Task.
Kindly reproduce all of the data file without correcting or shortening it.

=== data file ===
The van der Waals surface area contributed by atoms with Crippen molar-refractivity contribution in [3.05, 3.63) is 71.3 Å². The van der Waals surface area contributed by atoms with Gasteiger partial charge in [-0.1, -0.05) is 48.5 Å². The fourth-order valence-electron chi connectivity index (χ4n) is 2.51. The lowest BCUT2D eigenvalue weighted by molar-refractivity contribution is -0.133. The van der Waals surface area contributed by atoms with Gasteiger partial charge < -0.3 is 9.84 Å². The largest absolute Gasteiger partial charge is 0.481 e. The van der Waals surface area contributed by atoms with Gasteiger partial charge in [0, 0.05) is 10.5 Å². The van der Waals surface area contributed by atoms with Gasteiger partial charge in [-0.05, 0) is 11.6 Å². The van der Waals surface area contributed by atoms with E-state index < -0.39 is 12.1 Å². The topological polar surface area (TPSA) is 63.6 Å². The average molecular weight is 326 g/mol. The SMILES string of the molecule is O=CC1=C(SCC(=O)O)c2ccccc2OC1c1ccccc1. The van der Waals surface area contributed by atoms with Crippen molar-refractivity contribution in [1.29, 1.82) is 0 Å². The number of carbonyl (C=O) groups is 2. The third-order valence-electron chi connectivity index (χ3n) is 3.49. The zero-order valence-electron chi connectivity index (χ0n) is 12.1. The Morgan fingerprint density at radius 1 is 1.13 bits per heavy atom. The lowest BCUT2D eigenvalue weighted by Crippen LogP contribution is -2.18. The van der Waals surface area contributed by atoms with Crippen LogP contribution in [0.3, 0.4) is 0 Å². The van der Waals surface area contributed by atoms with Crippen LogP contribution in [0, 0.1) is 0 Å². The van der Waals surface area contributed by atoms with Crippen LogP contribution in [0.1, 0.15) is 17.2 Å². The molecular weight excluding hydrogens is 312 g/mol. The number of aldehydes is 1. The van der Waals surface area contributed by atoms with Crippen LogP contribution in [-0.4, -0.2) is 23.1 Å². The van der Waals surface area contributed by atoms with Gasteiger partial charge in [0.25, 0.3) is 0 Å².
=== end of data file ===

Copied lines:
The van der Waals surface area contributed by atoms with Crippen molar-refractivity contribution in [3.05, 3.63) is 71.3 Å². The van der Waals surface area contributed by atoms with Gasteiger partial charge in [-0.1, -0.05) is 48.5 Å². The fourth-order valence-electron chi connectivity index (χ4n) is 2.51. The lowest BCUT2D eigenvalue weighted by molar-refractivity contribution is -0.133. The van der Waals surface area contributed by atoms with Gasteiger partial charge < -0.3 is 9.84 Å². The largest absolute Gasteiger partial charge is 0.481 e. The van der Waals surface area contributed by atoms with Gasteiger partial charge in [0, 0.05) is 10.5 Å². The van der Waals surface area contributed by atoms with Gasteiger partial charge in [-0.05, 0) is 11.6 Å². The van der Waals surface area contributed by atoms with E-state index < -0.39 is 12.1 Å². The topological polar surface area (TPSA) is 63.6 Å². The average molecular weight is 326 g/mol. The SMILES string of the molecule is O=CC1=C(SCC(=O)O)c2ccccc2OC1c1ccccc1. The van der Waals surface area contributed by atoms with Crippen molar-refractivity contribution in [1.29, 1.82) is 0 Å². The number of carbonyl (C=O) groups is 2. The third-order valence-electron chi connectivity index (χ3n) is 3.49. The zero-order valence-electron chi connectivity index (χ0n) is 12.1. The Morgan fingerprint density at radius 1 is 1.13 bits per heavy atom. The lowest BCUT2D eigenvalue weighted by Crippen LogP contribution is -2.18. The van der Waals surface area contributed by atoms with Crippen LogP contribution in [0.3, 0.4) is 0 Å². The van der Waals surface area contributed by atoms with Crippen LogP contribution in [0, 0.1) is 0 Å². The van der Waals surface area contributed by atoms with Crippen LogP contribution in [0.1, 0.15) is 17.2 Å². The molecular weight excluding hydrogens is 312 g/mol. The number of aldehydes is 1. The van der Waals surface area contributed by atoms with Crippen LogP contribution in [-0.4, -0.2) is 23.1 Å². The van der Waals surface area contributed by atoms with Gasteiger partial charge in [0.25, 0.3) is 0 Å².